Carolyn Vachani, RN, MSN, AOCN
The Abramson Cancer Center of the University of Pennsylvania
Ultima Vez Modificado: 11 de mayo del 2010
We've all heard of HIPPA for its privacy protections. When we visit any new doctor's office, we sign forms about how they can handle our health information. But the Health Insurance Portability & Accountability Act of 1996, better known as HIPPA, covers more than just privacy issues. The law also provides protections for health insurance coverage when you make a job change and provides insurance coverage for some individuals as well. Let's take a look at the major points HIPPA covers related to health insurance.
Prior to the law, people feared that if they changed jobs they would be denied health insurance coverage because of a pre-existing condition. HIPPA provides some protection against this.
A few key points:
Under HIPPA law, the insurer cannot deny you coverage, but they can look back six months into your health history. If you “received medical advice, diagnosis, care or treatment for a condition” during that period, that condition can then be excluded for a limited period of time, otherwise called the preexisting condition exclusion period (PCEP). However, they cannot deny access to benefits unrelated to the condition for which you were treated. For example, let's say that you had a cancer diagnosis and finished treatment 2 months ago. The insurer can exclude coverage for any cancer-related treatment for a period of time. However, if you then broke your arm, the insurer would have to cover the treatment for your arm.
The preexisting condition exclusion period is quite complicated (should we be surprised - it is a federal law!) This period is limited to a maximum of 12 months in most cases (although this maximum period is shorter in some states), so after 12 months, you cannot be denied full coverage. However, it isn't quite that simple, as you can receive “credit” for the time you had coverage in the past - this is called “creditable coverage”.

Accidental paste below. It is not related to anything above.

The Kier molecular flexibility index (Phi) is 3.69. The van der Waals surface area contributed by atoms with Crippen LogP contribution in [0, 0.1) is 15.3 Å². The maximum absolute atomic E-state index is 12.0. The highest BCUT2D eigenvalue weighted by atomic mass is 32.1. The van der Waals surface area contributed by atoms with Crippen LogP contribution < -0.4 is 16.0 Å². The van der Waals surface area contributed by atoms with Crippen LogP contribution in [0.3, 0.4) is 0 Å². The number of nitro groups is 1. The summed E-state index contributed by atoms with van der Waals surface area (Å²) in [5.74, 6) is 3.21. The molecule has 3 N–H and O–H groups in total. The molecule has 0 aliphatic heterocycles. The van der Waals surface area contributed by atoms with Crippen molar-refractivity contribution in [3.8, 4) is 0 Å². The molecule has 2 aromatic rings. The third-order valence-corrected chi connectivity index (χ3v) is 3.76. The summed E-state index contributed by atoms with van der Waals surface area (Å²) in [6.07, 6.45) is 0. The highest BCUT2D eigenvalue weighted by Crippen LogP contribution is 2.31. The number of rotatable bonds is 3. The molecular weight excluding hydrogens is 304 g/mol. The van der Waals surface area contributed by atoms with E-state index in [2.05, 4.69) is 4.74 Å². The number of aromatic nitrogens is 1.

Creditable coverage can be used to reduce or eliminate the PCEP. HIPPA defines creditable coverage as: a period of prior health coverage, which may be used to offset the length of a preexisting condition exclusion period. This includes coverage under a group health plan, COBRA, Medicare and Medicaid, or an HMO or individual health insurance policy. So, if you had health insurance coverage with your previous employer for 5 months, the maximum preexisting condition exclusion period you can be subject to is 7 months. If your previous coverage was for 12 months or more, you can eliminate the PCEP entirely. If your employer has a waiting period before insurance benefits begin, that time will count towards the PCEP.
HIPPA also requires that all insurance companies that write individual policiesoffer a HIPPA plan. In order to qualify for this plan, you must have exhausted all of the COBRA options available to you, be ineligible for group coverage, Medicare or Medicaid, and apply no later than 63 days after the loss of coverage.
The government has a publication reviewing the basics of HIPPA's health plan protections, entitled Your Health Plan and HIPPA… Making the Law Work for You. Understanding your rights under HIPPA and other laws allows you to ensure that you are getting what the laws say you should get. If you have questions about the application of the law, contact your state's Department of Insurance, a local legal aid office or the Cancer Legal Resource Center.Imprima English
Aug 20, 2014 - Cancer researchers and compliance officers often disagree on how to comply with the Health Information Portability and Accountability Act Privacy Rule in regards to cancer research, and additional training and best practice standards are needed, according to a study published online July 20 in the Journal of Clinical Oncology.
Aug 20, 2014
Apr 11, 2012
Oct 5, 2010